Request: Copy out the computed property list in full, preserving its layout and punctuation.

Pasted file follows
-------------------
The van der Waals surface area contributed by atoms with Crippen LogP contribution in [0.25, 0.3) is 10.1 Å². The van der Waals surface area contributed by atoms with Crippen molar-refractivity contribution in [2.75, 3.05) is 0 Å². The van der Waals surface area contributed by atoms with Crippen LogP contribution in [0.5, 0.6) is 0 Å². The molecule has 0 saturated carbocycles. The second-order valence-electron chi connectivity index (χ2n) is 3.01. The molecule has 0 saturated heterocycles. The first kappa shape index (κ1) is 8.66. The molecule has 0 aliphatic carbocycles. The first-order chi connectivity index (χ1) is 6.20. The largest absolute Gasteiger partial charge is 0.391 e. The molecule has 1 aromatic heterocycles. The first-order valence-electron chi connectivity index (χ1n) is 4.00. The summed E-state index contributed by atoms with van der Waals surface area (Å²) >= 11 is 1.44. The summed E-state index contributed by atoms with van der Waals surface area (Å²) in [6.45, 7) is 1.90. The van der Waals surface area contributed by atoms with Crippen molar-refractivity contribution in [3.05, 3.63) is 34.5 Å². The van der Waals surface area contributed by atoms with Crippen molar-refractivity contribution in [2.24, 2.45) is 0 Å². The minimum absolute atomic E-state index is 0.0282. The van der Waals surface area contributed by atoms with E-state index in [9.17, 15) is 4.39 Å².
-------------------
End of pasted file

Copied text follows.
The van der Waals surface area contributed by atoms with Crippen LogP contribution in [0.25, 0.3) is 10.1 Å². The van der Waals surface area contributed by atoms with Crippen molar-refractivity contribution in [2.75, 3.05) is 0 Å². The van der Waals surface area contributed by atoms with Crippen LogP contribution in [0.5, 0.6) is 0 Å². The molecule has 0 saturated carbocycles. The second-order valence-electron chi connectivity index (χ2n) is 3.01. The molecule has 0 saturated heterocycles. The first kappa shape index (κ1) is 8.66. The molecule has 0 aliphatic carbocycles. The first-order chi connectivity index (χ1) is 6.20. The largest absolute Gasteiger partial charge is 0.391 e. The molecule has 1 aromatic heterocycles. The first-order valence-electron chi connectivity index (χ1n) is 4.00. The summed E-state index contributed by atoms with van der Waals surface area (Å²) >= 11 is 1.44. The summed E-state index contributed by atoms with van der Waals surface area (Å²) in [6.45, 7) is 1.90. The van der Waals surface area contributed by atoms with Crippen molar-refractivity contribution in [3.05, 3.63) is 34.5 Å². The van der Waals surface area contributed by atoms with Crippen molar-refractivity contribution in [2.24, 2.45) is 0 Å². The minimum absolute atomic E-state index is 0.0282. The van der Waals surface area contributed by atoms with E-state index in [9.17, 15) is 4.39 Å².